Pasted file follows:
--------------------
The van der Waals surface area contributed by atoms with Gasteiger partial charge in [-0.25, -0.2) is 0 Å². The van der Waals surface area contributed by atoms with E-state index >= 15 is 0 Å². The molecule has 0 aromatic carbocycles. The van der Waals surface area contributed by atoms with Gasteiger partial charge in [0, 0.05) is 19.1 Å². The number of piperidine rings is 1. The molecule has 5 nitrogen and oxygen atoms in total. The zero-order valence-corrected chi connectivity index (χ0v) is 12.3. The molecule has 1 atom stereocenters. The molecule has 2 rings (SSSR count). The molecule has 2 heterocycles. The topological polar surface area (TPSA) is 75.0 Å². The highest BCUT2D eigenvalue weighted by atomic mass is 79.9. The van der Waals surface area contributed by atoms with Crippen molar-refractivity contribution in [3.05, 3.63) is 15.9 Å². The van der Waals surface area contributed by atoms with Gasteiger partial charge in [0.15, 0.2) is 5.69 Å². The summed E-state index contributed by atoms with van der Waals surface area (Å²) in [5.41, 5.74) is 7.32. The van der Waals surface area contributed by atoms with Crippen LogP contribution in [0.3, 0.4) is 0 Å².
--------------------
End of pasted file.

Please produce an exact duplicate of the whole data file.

The van der Waals surface area contributed by atoms with Gasteiger partial charge in [-0.25, -0.2) is 0 Å². The van der Waals surface area contributed by atoms with E-state index >= 15 is 0 Å². The molecule has 0 aromatic carbocycles. The van der Waals surface area contributed by atoms with Gasteiger partial charge in [0, 0.05) is 19.1 Å². The number of piperidine rings is 1. The molecule has 5 nitrogen and oxygen atoms in total. The zero-order valence-corrected chi connectivity index (χ0v) is 12.3. The molecule has 1 atom stereocenters. The molecule has 2 rings (SSSR count). The molecule has 2 heterocycles. The topological polar surface area (TPSA) is 75.0 Å². The highest BCUT2D eigenvalue weighted by atomic mass is 79.9. The van der Waals surface area contributed by atoms with Crippen molar-refractivity contribution in [3.05, 3.63) is 15.9 Å². The van der Waals surface area contributed by atoms with Gasteiger partial charge in [0.15, 0.2) is 5.69 Å². The summed E-state index contributed by atoms with van der Waals surface area (Å²) in [5.41, 5.74) is 7.32. The van der Waals surface area contributed by atoms with Crippen LogP contribution in [0.3, 0.4) is 0 Å².